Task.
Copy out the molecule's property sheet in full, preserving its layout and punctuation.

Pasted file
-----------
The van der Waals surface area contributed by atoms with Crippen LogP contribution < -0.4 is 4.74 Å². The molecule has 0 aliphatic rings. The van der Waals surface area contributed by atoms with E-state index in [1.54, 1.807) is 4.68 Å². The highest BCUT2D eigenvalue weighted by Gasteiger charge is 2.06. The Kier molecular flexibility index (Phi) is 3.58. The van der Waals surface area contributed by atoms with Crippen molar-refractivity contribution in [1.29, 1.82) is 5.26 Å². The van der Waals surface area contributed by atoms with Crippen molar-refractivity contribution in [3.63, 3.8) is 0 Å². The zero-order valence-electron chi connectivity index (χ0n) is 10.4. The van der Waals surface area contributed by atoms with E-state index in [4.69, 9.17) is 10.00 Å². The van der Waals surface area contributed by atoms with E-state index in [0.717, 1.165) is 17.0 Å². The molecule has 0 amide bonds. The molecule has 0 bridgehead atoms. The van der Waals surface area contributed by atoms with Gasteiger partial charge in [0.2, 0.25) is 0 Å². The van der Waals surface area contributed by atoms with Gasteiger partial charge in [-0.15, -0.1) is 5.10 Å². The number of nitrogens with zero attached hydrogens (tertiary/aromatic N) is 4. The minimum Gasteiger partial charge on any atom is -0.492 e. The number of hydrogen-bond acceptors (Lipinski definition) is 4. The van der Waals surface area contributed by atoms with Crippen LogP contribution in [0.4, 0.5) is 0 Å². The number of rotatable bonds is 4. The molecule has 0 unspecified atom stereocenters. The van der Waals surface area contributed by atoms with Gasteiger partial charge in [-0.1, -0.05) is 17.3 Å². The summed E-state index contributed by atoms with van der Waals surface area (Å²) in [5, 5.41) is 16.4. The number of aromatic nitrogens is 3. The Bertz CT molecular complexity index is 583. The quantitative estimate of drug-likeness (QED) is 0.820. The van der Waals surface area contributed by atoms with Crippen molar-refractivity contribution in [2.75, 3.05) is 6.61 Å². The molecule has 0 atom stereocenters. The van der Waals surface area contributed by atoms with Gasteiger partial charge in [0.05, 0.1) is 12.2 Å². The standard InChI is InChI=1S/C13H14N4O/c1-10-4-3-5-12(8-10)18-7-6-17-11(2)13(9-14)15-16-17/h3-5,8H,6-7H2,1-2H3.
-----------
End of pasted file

The van der Waals surface area contributed by atoms with Crippen LogP contribution < -0.4 is 4.74 Å². The molecule has 0 aliphatic rings. The van der Waals surface area contributed by atoms with E-state index in [1.54, 1.807) is 4.68 Å². The highest BCUT2D eigenvalue weighted by Gasteiger charge is 2.06. The Kier molecular flexibility index (Phi) is 3.58. The van der Waals surface area contributed by atoms with Crippen molar-refractivity contribution in [1.29, 1.82) is 5.26 Å². The van der Waals surface area contributed by atoms with Crippen molar-refractivity contribution in [3.63, 3.8) is 0 Å². The zero-order valence-electron chi connectivity index (χ0n) is 10.4. The van der Waals surface area contributed by atoms with E-state index in [4.69, 9.17) is 10.00 Å². The van der Waals surface area contributed by atoms with E-state index in [0.717, 1.165) is 17.0 Å². The molecule has 0 amide bonds. The molecule has 0 bridgehead atoms. The van der Waals surface area contributed by atoms with Gasteiger partial charge in [0.2, 0.25) is 0 Å². The van der Waals surface area contributed by atoms with Gasteiger partial charge in [-0.15, -0.1) is 5.10 Å². The number of nitrogens with zero attached hydrogens (tertiary/aromatic N) is 4. The minimum Gasteiger partial charge on any atom is -0.492 e. The number of hydrogen-bond acceptors (Lipinski definition) is 4. The van der Waals surface area contributed by atoms with Crippen LogP contribution in [0.4, 0.5) is 0 Å². The number of rotatable bonds is 4. The molecule has 0 unspecified atom stereocenters. The van der Waals surface area contributed by atoms with Gasteiger partial charge in [-0.1, -0.05) is 17.3 Å². The summed E-state index contributed by atoms with van der Waals surface area (Å²) in [5, 5.41) is 16.4. The number of aromatic nitrogens is 3. The Bertz CT molecular complexity index is 583. The quantitative estimate of drug-likeness (QED) is 0.820. The van der Waals surface area contributed by atoms with Crippen molar-refractivity contribution in [2.75, 3.05) is 6.61 Å². The molecule has 0 atom stereocenters. The van der Waals surface area contributed by atoms with Gasteiger partial charge in [0.05, 0.1) is 12.2 Å². The standard InChI is InChI=1S/C13H14N4O/c1-10-4-3-5-12(8-10)18-7-6-17-11(2)13(9-14)15-16-17/h3-5,8H,6-7H2,1-2H3.